By this time—June 17, 1950—the FBI already had obtained a copy of Gold’s June 3, 1945, Hilton registration card. The Schneirs acknowledge the existence of the FBI memo of June 6, 1950, which records receipt of the card by the bureau. However, they unhesitatingly dismiss this memo as part of a “paper history” created to cover up the fact that the card was an FBI forgery. The only evidence they give for this remarkable assertion is that Agents Miller and Brennan did not inform Gold of the card’s existence, but continued to allow him to puzzle out for himself the details of his movements on June 3, 1945. In the Schneirs’ eyes, the FBI is in the wrong no matter what it does: on the one hand the bureau is accused of “priming” Gold with information; and on the other of withholding knowledge of vital information—the hotel card—because it would have been “potentially dangerous” to trust Gold with the secret of their forgery.

The June 6, 1950, FBI memo also revealed something else—that the bureau immediately noted the discrepancy between the dates on the front and back of the June card—something claimed by the Schneirs as their discovery, indeed as the very proof of forgery.10 Why, then, if the card was forged, didn’t the FBI simply manufacture a new one? The Schneirs never ask that question. The FBI files show feverish activity by the bureau to uncover the mystery of such a glaring discrepancy. The answer came in an interview by the bureau with the Hilton manager, Fletcher Brumit, who explained that all registration cards for June 3 were stamped June 4, because the hotel’s date-time stamp machine had been set incorrectly.11

Simple mechanical error is certainly a more straightforward explanation for the difference in dates than a botched forgery, yet the Schneirs find this explanation impossible to accept. They complain that Brumit (now dead) did not mention this interview with the FBI when they spoke to him in the early 1960s. In fact what he had told them was that “he had no specific memory of having seen or initialed the card.” The FBI report notes that Brumit “has placed his initials in pencil on the reverse side of the card,” but the Schneirs continue to refer to initials “allegedly put there by manager Fletcher Brumit.”

The Schneirs proceed to ask why the agents did not “quickly” obtain affidavits from Brumit and other employees stating that the date stamp was incorrectly set. The absence of this sworn proof does not, as they imply, disprove the explanation. The FBI saw no need to solicit sworn affidavits on this minor point: its files indicate that both Brumit and the assistant manager, Coby Briehn, confirmed the error in setting the date stamp, and that both were willing to testify at the trial. 12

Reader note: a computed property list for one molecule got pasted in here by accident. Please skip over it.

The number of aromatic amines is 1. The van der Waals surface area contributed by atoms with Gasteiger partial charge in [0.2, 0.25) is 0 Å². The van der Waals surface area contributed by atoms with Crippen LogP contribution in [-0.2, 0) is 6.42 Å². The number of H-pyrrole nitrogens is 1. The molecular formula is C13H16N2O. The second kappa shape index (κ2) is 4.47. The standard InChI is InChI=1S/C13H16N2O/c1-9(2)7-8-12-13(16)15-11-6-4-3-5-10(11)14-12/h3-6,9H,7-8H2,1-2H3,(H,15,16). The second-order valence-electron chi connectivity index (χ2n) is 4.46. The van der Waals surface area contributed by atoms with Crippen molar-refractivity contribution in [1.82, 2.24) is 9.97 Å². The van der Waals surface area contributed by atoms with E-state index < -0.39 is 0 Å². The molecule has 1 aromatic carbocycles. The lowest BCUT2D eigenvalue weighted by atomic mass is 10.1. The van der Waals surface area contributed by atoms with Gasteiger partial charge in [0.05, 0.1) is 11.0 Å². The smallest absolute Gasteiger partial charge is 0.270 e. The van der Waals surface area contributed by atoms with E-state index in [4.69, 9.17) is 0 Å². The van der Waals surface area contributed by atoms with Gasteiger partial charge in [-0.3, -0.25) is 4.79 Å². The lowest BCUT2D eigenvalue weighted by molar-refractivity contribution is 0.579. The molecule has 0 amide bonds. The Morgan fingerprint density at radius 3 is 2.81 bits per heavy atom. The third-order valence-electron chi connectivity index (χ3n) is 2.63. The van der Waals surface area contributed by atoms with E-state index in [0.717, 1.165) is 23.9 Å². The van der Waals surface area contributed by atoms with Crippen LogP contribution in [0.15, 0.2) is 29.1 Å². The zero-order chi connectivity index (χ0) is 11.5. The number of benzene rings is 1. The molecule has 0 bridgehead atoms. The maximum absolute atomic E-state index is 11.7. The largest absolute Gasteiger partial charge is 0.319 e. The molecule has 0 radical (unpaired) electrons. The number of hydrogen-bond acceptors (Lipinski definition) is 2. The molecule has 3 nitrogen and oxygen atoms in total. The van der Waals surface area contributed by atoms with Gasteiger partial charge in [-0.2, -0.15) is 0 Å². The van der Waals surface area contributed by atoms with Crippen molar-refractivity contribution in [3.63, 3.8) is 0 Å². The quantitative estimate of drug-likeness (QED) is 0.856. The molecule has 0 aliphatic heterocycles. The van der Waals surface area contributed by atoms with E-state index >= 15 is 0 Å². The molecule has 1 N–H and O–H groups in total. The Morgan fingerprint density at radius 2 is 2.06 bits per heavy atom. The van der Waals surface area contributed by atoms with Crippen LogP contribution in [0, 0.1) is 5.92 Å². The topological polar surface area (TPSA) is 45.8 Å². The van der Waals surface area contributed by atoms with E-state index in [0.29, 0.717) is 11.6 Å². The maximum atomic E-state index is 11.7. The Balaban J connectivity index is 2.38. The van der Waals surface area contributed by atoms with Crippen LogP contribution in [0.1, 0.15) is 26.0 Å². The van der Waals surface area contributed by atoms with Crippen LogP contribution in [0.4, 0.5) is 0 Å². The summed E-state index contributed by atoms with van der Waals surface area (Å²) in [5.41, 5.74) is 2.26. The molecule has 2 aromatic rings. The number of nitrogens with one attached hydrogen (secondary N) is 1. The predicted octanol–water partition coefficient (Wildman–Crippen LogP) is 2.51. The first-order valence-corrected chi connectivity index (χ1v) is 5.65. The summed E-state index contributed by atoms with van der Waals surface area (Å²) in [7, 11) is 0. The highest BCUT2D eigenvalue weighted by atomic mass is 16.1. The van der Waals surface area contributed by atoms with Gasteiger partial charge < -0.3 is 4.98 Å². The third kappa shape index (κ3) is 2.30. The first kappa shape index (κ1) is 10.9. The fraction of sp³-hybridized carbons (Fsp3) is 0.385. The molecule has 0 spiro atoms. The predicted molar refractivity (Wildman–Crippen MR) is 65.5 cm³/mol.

But the FBI documents give more convincing evidence that Harry Gold had registered at the Albuquerque Hilton on June 3, 1945. On April 21, 1950, as part of the FBI’s investigation of Fuchs, agents were asked to compile a list of people who had registered at all local Albuquerque hotels in June 1945—during the time Fuchs had said he saw his courier. The list was completed by April 27, 1950—almost one month before Harry Gold’s arrest and before he was a prime suspect. In the middle of page 125 of the list, one finds the name of Harry Gold as having registered at the Albuquerque Hilton on June 3, 1945. Agents had underlined it and put a check next to it.13

The Schneirs deal with this important document by simply asserting, without evidence, that it too is a forgery. They argue their case by stating that the list is not mentioned again in FBI files until a June 6 memo by J. Edgar Hoover. Thus it “seems fair to assume that it was not there,” and that “Gold’s name was inserted into the typewritten April 27 list of June registrants.” Anyone who looks at the FBI list itself will find no indication that Gold’s name was inserted—it appears no differently from any other name on the list. But let us suppose that the files turned up other previous references both to this list and to Gold’s name. Would not the Schneirs explain them away also as additional links in a forged “paper history”? No matter how much documentation and supporting testimony appears to contradict their thesis, the Schneirs deal with it by proclaiming forgery. They simply cannot admit to the possibility that Harry Gold stayed at the Hilton on June 3, 1945, after all.